Wyandotte United Methodist Church, 7901 Oakland Ave., Kansas City, Kansas, will hold worship services at 8:30 a.m. and 11 a.m. on Sunday, Jan. 26. Sunday school will be at 9:45 a.m. Jan. 26, with the youth group meeting at 1:30 p.m.
Send Faith News items to email@example.com. Please include your contact information. If there is inclement weather, check with the sponsoring organization to see if the event will still be held. These events are listed by alphabetical order of the faith group.
“Injustice Anywhere Is a Threat to Justice Everywhere” was the theme of the 36th annual Martin Luther King Jr. Day celebration on Monday, Jan. 20, at the Jack Reardon Convention Center, 5th and Minnesota Avenue, Kansas City, Kansas.
The theme was a quotation from a letter from Dr. Martin Luther King Jr.
Several elected officials were in attendance, including Kansas Lt. Gov. Lynn Rogers, U.S. Rep. Sharice Davids, D-3rd Dist., Kansas City, Kansas, Mayor-CEO David Alvey and many other elected officials in Wyandotte County. U.S. Rep. Roger Marshall, R-1st Dist., a Republican candidate for U.S. Senate, also attended.
Snow was falling and temperatures were very cold on Monday morning during the event in Kansas City, Kansas.
“None of us have the right to stay in our seats when there’s problems to be addressed. None of us has the right to stand by and say it’s someone else’s problem. All of us are called to address the problem,” said the keynote speaker, Monsignor Stuart W. Swetland, president of Donnelly College.
Monsignor Swetland, who is a Rhodes Scholar and teaches a college course on the topic, in his speech quoted from Dr. King’s letter from the Birmingham jail.
“I cannot sit idly by in Atlanta and not be concerned about what happens in Birmingham,” he quoted from Dr. King’s letter. “Injustice anywhere is a threat to justice everywhere. We are caught in an inescapable network of mutuality, tied in a single garment of destiny, whatever affects one directly affects all indirectly.”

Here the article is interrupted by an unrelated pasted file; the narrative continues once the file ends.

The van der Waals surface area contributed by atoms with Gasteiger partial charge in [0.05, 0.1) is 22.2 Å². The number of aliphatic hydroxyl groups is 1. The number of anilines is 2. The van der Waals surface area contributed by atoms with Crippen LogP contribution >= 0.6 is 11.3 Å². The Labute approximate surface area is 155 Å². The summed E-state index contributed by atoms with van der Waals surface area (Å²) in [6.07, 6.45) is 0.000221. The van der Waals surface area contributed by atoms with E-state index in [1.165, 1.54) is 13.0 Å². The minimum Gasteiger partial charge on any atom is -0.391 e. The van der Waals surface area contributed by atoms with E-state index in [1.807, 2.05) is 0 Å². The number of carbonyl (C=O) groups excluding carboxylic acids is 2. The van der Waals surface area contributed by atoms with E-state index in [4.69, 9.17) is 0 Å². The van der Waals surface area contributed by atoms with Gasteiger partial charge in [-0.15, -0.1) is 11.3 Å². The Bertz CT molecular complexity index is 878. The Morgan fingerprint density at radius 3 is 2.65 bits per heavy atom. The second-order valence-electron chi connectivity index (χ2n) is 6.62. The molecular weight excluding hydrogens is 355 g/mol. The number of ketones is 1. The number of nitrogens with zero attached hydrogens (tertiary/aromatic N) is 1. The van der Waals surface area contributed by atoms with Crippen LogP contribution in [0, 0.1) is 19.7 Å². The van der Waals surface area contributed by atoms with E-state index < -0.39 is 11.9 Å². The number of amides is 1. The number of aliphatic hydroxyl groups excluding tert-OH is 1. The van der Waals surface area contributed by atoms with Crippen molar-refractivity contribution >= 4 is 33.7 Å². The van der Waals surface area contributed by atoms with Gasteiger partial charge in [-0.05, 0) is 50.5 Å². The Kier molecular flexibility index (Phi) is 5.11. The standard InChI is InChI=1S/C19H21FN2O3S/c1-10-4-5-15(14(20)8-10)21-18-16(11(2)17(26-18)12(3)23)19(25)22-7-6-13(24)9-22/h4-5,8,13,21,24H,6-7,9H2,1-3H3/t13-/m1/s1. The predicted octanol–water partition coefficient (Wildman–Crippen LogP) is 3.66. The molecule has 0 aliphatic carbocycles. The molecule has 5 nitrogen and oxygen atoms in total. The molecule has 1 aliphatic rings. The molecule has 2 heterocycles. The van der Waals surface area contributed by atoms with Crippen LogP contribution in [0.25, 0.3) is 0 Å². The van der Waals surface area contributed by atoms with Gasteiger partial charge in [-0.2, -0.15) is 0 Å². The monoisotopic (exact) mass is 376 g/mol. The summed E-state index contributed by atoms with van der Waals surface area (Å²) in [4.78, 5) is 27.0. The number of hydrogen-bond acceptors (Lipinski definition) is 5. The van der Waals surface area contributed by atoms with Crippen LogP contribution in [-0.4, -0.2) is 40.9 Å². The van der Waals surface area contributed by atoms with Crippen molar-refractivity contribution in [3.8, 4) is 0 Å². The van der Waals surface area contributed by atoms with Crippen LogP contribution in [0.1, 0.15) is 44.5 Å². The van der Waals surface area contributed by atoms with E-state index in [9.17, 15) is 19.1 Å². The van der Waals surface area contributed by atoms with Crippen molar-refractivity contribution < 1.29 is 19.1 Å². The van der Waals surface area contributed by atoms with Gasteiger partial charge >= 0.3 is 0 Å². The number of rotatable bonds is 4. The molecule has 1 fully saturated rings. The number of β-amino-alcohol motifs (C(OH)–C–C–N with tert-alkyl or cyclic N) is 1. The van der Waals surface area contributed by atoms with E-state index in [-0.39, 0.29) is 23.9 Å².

What started with the letter reverberates through history, Monsignor Swetland said. To address injustice, people need to begin with themselves, he said.
“How many of the world’s problems could be solved if we truly recognized each and every person as a brother or sister?” he asked.
He added that the community has to put an end to economic injustice if it is going to grow and prosper together. The redlining in the past has left the community with a steep hill to climb, he said.
“We owe reparations, we owe repentance, we owe reform and we owe rebuilding up those areas that were deliberately set aside, not having access to the resources that God intended them to have,” he said. “Now is the time for us to address that injustice.”
No human person is a burden, he said, and no person is ever illegal. Monsignor Swetland also discussed other types of injustice, including environmental injustice and the unjust disparities in health care.
“We have for too long waited for someone else to begin fixing our problems,” he said. He added that people can fix their problems with God’s help. “Together, we can overcome. We know that, but we have to put aside the partisan divisions that keep us at our worst, not our best. We have to say, where can we work together.”
The problems are immense, he said, but “there’s great freedom in knowing we can’t do everything,” he said. “Once we recognize that truth, it frees us to do something, and do it very well. The one thing we cannot do is to do nothing.”
The MLK Mass Choir, under the direction of Ruby Kirkwood, performed selections at the celebration.
Taylor Sims, Piper High School, performed “Lift Every Voice and Sing.”
One highlight of the program was the awarding of educational scholarships. Wyandotte County District Attorney Mark Dupree announced new scholarship awards.